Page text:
A. It is found and declared that there exist in municipalities of the state slum areas and blighted areas that constitute a serious and growing menace, injurious to the public health, safety, morals and welfare of the residents of the state; that the existence of these areas contributes substantially to the spread of disease and crime, constitutes an economic and social burden, substantially impairs or arrests the sound and orderly development of municipalities and retards the maintenance and expansion of necessary housing accommodations; that economic and commercial activities are lessened in those areas by the slum or blighted conditions, and the effects of these conditions include less employment in the area and municipality, lower property values, less gross receipts tax revenue for the state and municipalities and reduces the use of buildings, residential dwellings and other facilities in the area that the prevention and elimination of slum areas and blighted areas and the prevention and elimination of conditions that impair the sound and orderly development of municipalities is a matter of state policy and concern in order that the state and its municipalities shall not continue to be endangered by these areas that contribute little to the tax income of the state and its municipalities and that consume an excessive proportion of its revenues because of the extra services required for police, fire, accident, hospitalization or other forms of public protection, services and facilities.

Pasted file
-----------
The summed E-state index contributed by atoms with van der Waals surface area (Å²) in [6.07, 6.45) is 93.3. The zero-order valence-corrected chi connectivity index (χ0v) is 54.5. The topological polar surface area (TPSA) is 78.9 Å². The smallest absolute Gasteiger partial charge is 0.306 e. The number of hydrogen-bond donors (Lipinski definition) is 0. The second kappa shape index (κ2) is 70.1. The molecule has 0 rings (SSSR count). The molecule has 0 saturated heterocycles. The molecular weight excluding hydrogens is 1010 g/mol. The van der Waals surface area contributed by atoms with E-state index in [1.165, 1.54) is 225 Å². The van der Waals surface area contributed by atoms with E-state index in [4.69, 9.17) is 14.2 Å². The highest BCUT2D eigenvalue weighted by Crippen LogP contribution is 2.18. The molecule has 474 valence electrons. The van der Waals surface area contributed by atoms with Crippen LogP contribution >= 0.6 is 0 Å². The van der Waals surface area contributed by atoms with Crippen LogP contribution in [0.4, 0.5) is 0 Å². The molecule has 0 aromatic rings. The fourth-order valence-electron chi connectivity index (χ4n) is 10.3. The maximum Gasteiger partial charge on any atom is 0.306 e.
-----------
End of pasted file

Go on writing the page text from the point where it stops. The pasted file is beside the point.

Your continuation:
B. Certain slum areas and blighted areas or portions thereof may require land acquisition and clearance by the municipality, since prevailing conditions may make impracticable their reclamation or development; other areas or portions of the slum or blighted area may be suitable for conservation or rehabilitation efforts and the conditions and evils enumerated in Subsection A of this section may be eliminated, remedied or prevented by those efforts; and to the extent feasible, salvageable slum and blighted areas should be conserved and rehabilitated through voluntary action, the regulatory process and, when necessary, by government assistance.
C. The powers conferred by the Metropolitan Redevelopment Code [3-60A-1 to 3-60A-13, 3-60A-14 to 3-60A-48 NMSA 1978] regarding the use of public money are for public uses or purposes for which public money may be expended. The individual benefits accruing to persons as the result of the powers conferred by the Metropolitan Redevelopment Code and projects conducted in accordance with its provisions are found and declared to be incidental to the objectives of that code and are far outweighed by the benefit to the public as a whole. Activities authorized and powers granted by the Metropolitan Redevelopment Code are hereby declared not to result in a donation or aid to any person, association or public or private organization or enterprise. The necessity for these provisions and the power is declared to be in the public interest as a matter of legislative determination.
D. The legislature finds that the problems of the large metropolitan areas are unique in this state because of the size and magnitude of the problems when such large numbers of people are affected. The legislature further finds and declares that the strategies and methods for solving these problems in the large metropolitan areas differ from those in the smaller cities and towns and villages of the state, and it is necessary to authorize those home rule metropolitan areas additional powers and flexibility because of the nature and size of their problems and because the governments of such metropolitan areas have sufficient staff to meet and deal with those problems. Further, these authorizations are merely explanations of the powers of home rule communities in these metropolitan areas that can be exercised under home rule authority notwithstanding any limitations contained in the Metropolitan Redevelopment Code.
History: Laws 1979, ch. 391, § 2; 2007, ch. 329, § 3; 2007, ch. 330, § 3.